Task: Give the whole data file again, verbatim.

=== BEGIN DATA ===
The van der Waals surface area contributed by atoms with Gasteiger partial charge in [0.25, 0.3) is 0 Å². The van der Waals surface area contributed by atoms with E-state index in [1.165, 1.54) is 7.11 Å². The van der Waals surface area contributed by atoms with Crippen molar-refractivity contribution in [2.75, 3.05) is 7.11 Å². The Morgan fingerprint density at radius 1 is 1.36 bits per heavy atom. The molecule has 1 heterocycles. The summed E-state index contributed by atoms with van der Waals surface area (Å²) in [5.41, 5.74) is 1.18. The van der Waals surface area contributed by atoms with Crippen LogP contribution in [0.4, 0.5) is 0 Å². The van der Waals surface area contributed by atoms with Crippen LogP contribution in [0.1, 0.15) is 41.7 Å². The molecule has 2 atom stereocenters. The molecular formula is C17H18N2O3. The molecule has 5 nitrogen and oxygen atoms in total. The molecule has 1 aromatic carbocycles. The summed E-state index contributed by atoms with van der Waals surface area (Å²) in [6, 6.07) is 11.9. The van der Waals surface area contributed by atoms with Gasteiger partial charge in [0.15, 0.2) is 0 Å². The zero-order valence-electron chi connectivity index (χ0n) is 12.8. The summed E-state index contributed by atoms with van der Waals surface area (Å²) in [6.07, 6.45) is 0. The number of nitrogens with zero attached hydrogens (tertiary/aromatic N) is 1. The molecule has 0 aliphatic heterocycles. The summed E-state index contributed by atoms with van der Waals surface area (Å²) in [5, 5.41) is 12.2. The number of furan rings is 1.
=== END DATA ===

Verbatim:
The van der Waals surface area contributed by atoms with Gasteiger partial charge in [0.25, 0.3) is 0 Å². The van der Waals surface area contributed by atoms with E-state index in [1.165, 1.54) is 7.11 Å². The van der Waals surface area contributed by atoms with Crippen molar-refractivity contribution in [2.75, 3.05) is 7.11 Å². The Morgan fingerprint density at radius 1 is 1.36 bits per heavy atom. The molecule has 1 heterocycles. The summed E-state index contributed by atoms with van der Waals surface area (Å²) in [5.41, 5.74) is 1.18. The van der Waals surface area contributed by atoms with Crippen LogP contribution in [0.4, 0.5) is 0 Å². The van der Waals surface area contributed by atoms with Crippen LogP contribution in [0.1, 0.15) is 41.7 Å². The molecule has 2 atom stereocenters. The molecular formula is C17H18N2O3. The molecule has 5 nitrogen and oxygen atoms in total. The molecule has 1 aromatic carbocycles. The summed E-state index contributed by atoms with van der Waals surface area (Å²) in [6, 6.07) is 11.9. The van der Waals surface area contributed by atoms with Gasteiger partial charge in [0.15, 0.2) is 0 Å². The zero-order valence-electron chi connectivity index (χ0n) is 12.8. The summed E-state index contributed by atoms with van der Waals surface area (Å²) in [6.07, 6.45) is 0. The number of nitrogens with zero attached hydrogens (tertiary/aromatic N) is 1. The molecule has 0 aliphatic heterocycles. The summed E-state index contributed by atoms with van der Waals surface area (Å²) in [5, 5.41) is 12.2. The number of furan rings is 1.